International Politics in the Arctic (häftad)
Häftad (Paperback / softback)
Antal sidor
I.B. Tauris
2 Maps
216 x 138 x 33 mm
556 g
International Politics in the Arctic (häftad)

International Politics in the Arctic

Contested Borders, Natural Resources and Russian Foreign Policy

Häftad Engelska, 2019-12-26
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As the ice around the Arctic landmass recedes, the territory is becoming a flashpoint in world affairs. New trade routes, cutting thousands of miles off journeys, are available, and the Arctic is thought to be home to enormous gas and oil reserves. The territorial lines are new and hazy. This book looks at how Russia deals with the outside world vis a vis the Arctic. Given Russia's recent bold foreign policy interventions, these are crucial issues and the realpolitik practiced by the Russian state is essential for understanding the Arctic's future.Here, Geir Honneland brings together decades of cutting-edge research - investigating the political contexts and international tensions surrounding Russia's actions. Honneland looks specifically at 'region-building' and environmental politics of fishing and climate change, on nuclear safety and nature preservation, and also analyses the diplomatic relations surrounding clashes with Norway and Canada, as well as at the governance of the Barents Sea. The Politics of the Arctic is a crucial addition to our understanding of contemporary International Relations concerning the Polar North.
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Geir Honneland is Research Director at the Fridtjof Nansen Institute and Adjunct Professor of Political Science at the Arctic University in Norway. He has published widely in Norwegian and in English on territory disputes and environmental factors in the Polar North. He gained his PhD from the University of Oslo in 2000 and is one of the most respected commentators in the field of Arctic Studies.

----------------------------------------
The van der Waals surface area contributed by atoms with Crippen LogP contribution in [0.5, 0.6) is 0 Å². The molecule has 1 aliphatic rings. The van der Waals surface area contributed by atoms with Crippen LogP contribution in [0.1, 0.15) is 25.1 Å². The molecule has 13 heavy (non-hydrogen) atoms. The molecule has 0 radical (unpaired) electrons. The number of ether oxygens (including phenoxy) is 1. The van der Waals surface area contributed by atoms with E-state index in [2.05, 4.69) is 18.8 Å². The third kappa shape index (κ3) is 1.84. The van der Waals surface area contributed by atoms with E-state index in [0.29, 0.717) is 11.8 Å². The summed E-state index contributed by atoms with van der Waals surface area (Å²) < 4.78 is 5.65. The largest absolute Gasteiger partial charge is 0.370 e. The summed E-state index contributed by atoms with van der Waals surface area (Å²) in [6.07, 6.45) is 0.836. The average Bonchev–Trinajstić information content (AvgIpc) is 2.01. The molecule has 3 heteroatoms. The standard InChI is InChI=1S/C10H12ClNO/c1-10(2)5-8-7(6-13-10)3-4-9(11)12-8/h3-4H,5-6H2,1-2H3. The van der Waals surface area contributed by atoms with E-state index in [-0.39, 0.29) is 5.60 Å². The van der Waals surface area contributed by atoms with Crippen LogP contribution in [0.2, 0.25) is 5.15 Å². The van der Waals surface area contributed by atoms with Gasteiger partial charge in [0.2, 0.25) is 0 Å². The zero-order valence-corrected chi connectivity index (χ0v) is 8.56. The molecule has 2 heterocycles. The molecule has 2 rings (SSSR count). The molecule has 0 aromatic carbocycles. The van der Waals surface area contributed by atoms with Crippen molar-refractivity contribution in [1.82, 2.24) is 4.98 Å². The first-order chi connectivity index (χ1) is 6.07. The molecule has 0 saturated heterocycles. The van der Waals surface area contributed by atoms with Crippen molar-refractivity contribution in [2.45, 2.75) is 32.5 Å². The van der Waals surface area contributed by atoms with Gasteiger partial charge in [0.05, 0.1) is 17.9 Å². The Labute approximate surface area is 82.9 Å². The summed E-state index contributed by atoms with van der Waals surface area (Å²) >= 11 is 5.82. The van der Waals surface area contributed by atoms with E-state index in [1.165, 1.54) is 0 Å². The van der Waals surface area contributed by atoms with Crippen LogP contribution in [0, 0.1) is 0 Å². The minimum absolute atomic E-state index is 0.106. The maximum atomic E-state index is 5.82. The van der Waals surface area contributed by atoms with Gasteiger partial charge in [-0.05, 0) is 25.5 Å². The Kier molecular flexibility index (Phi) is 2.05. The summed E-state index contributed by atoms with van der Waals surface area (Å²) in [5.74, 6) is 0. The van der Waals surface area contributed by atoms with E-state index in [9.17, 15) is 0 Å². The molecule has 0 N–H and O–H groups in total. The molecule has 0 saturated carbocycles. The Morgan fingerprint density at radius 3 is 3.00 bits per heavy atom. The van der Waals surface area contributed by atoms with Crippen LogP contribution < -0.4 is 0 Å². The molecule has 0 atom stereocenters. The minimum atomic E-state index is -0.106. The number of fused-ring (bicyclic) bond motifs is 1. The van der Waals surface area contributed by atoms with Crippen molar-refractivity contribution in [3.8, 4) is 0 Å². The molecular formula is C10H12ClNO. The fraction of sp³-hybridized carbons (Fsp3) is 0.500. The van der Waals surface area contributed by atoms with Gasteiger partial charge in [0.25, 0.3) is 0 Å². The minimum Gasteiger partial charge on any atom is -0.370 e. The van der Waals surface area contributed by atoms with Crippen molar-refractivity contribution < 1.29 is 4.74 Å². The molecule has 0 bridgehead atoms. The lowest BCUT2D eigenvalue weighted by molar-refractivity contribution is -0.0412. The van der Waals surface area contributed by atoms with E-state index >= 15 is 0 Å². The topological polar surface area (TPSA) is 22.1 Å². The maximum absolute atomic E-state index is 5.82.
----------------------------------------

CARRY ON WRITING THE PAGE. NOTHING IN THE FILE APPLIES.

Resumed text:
Part I Background Introduction 1. Identity Formation in the Barents Euro-Arctic Region Introduction: The Creation of the Barents Region The Region-building Approach Self and Other in Identity Formation Alleged We-hood: The Return from a Historical Parenthesis The Fragility of We-hood 'The Cultural Counter-argument' 'The Identity of Contrasts' Conclusion Part II Environmental Discourse in the European Arctic 2. Fish Discourse: Norway, Russia and the Northeast Arctic Cod Introduction The Concept of Discourse Analysis 28 The Study of Environmental Discourse 30 Scientific Recommendations and Established Quotas Since 1990 33 Defining Major Discourses 34 Conclusion 45 3. East Meets West: Deliberations on the Environment 48 Introduction 48 The Study of Environmental Discourse 49 Environmental Issues in the European Arctic 51 Defining Major Discourses 53 Brokering Scientific Knowledge 63 Storylines and Metaphors 65 Embeddedness and Discourse Classification 66 Conclusion 69 Part III Implementing International Environmental Agreements in the Russian North 4. From Air Pollution Control to Nuclear Safety: Why Implement? 75 Introduction 75 Implementation: The 'What's, 'Why's and 'How's 76 What's the Problem? 80 What's to be Implemented? 83 Implementation Performance and Target Compliance 86 Implementation Activities 87 Discussion 93 Conclusion 99 5. Implementing Global Nature Protection Agreements 102 Introduction 102 The Global Nature Protection Regimes 104 Implementation of the Agreements in Russia 106 Domestic Implementation Activities 113 Conclusion 122 Part IV Combating Communicable Diseases in Northwest Russia 6. Western vs Post-Soviet Medicine: Donors and Dilettantes 127 Introduction 127 DOTS in Russia and the Baltic states 129 General Receptiveness to Western Ideas 139 Conclusion 146 vi INTERNATIONAL POLITICS IN THE ARCTIC 7. Patriots, Doctors and Happy Soviets 149 Introduction 149 Interpreting Qualitative Interviews 150 Health Initiatives from the West 152 The Interview Scene: 'Cast' and Interpretation 153 Part V Russians in the Borderlands 8. How to be a Northerner 165 Borderlands, Identity, Narrative 165 Interview 1: 'When I told them how I lived, they went all misty-eyed' 169 Interview 2: 'If you'd asked me last year, I would have said Murmansk was the best place in the world' 172 Interview 3: 'The north is like a bottomless pit dragging you down' 174 Negotiating Stereotypes about North and South 176 The Vocabulary Available - Identity as Narrative 181 Changing Borders? 185 Conclusions 187 9. How to be a Russian 190 Introduction 190 Interview 1: 'Their eyes are always wide open' 190 Interview 2: 'As nations, they're on the decline' 191 Interview 3: 'Everything over there predisposes them to equanimity' 192 Exploring Stereotypes about Scandinavians 193 The Words to Say It - Identity as Narrative 201 New Borderlands? 204 Narrative Juggling 209 Part VI Post-Agreement Bargaining in the Barents Sea 10. Making Russia Comply: Bargaining Precautionary Fisheries Management in the Barents Sea 215 Introduction 215 Approaches to State Compliance with International Treaties 217 Post-agreement Bargaining 219 CONTENTS vii The Norwegian - Russian Fisheries Management Regime in the Barents Sea 222 Norwegian - Russian Bargaining Experiences 225 Why does Russia Comply? 229 Post-agreement Bargaining Revisited 235 11. Fishing Field Deliberations 237 An Observer's Account 238 Russian Fishers' Accounts in the late 1990s 246 Russian Fishers' Accounts Ten Years Later 250 Bargaining Dynamics 254 Bargaining Results 258 Post-agreement Bargaining Revisited 262 Part VII Arctic Talk, Russian Politics 12. 'The Global Fight against Canada in the Arctic' 267 Identity and Foreign Policy 267 All the Way to the Pole 270 'The Global Fight' 274 'The Arctic is our Everything' 281 Our Ocean, Our Future, Our Foes 285 13. 'They'll Squeeze us Out, it'